I’ve looked at the similar details in the FCC maps at counties all around the country, and a large percentage of the ISPs available at most homes are not real options. If it wasn’t so expensive to do so, I’m tempted to try to buy broadband from every ISP listed at my home to find out if they can really serve here – and if they can deliver the speeds listed on the FCC map. My bet is that due to the geography in my area, that three or four of the options listed are not really available at my home and that most of the ones listed would badly underperform the speeds claimed in the FCC maps.

But that’s only half of the story. I think a large percentage of families these days like mine and want a broadband connection that is vigorous enough to support the way they use broadband. There are only a handful of broadband options for homes that want high-quality broadband.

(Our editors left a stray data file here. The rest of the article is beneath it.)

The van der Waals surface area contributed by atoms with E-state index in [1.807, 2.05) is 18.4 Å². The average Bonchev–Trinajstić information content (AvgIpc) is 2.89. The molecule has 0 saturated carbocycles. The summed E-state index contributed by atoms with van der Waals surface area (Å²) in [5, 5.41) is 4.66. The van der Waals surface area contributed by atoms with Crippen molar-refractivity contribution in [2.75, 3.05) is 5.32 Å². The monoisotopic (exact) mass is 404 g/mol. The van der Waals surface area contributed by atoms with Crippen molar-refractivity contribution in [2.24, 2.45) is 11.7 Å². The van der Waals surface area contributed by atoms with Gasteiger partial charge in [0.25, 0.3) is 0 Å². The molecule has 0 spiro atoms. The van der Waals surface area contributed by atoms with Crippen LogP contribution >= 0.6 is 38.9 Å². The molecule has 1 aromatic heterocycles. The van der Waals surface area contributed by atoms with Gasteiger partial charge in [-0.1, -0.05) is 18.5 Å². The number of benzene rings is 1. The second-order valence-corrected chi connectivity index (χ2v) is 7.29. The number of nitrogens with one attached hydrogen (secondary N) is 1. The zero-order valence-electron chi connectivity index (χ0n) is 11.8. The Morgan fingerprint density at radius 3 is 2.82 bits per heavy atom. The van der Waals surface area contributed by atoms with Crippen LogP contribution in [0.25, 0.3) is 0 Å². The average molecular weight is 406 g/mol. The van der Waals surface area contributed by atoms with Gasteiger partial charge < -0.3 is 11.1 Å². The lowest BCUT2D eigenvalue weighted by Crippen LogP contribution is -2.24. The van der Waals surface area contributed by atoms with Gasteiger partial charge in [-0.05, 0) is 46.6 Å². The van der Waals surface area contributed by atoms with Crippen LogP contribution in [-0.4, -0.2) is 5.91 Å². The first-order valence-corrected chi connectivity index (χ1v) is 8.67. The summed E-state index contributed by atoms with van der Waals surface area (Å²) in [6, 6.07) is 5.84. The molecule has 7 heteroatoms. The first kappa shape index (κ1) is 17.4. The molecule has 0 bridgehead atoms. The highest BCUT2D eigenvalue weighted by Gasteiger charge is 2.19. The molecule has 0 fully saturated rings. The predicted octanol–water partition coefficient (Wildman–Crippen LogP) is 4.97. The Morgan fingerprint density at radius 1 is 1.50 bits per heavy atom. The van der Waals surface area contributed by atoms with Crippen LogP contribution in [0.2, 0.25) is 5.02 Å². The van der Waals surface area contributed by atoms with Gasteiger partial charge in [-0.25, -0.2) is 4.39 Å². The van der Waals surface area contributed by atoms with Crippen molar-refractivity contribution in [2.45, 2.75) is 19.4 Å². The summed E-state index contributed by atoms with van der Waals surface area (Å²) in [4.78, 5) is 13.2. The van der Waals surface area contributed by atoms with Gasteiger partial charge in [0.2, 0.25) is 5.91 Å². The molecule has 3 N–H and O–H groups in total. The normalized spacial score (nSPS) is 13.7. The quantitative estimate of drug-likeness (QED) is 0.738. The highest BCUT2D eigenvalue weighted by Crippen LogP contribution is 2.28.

• Fiber is the gold standard of quality broadband.
  • The two biggest cable companies together have over half of the nationwide broadband subscribers. I’m on Charter, which claims I can buy download speeds up to a gigabit.
  • Verizon 5G Home Plus is essentially fiber-to-the curb. This is available in limited markets, but I’ve seen recent speed tests for the technology with gigabit download speeds.
  • Customers within a mile or so of towers equipped with FWA cellular wireless are seeing speeds from 100 – 300 Mbps download. But outside of that distance, the speeds drop quickly. The  carriers also throttle broadband any time that cell phone usage gets heavy in a given neighborhood.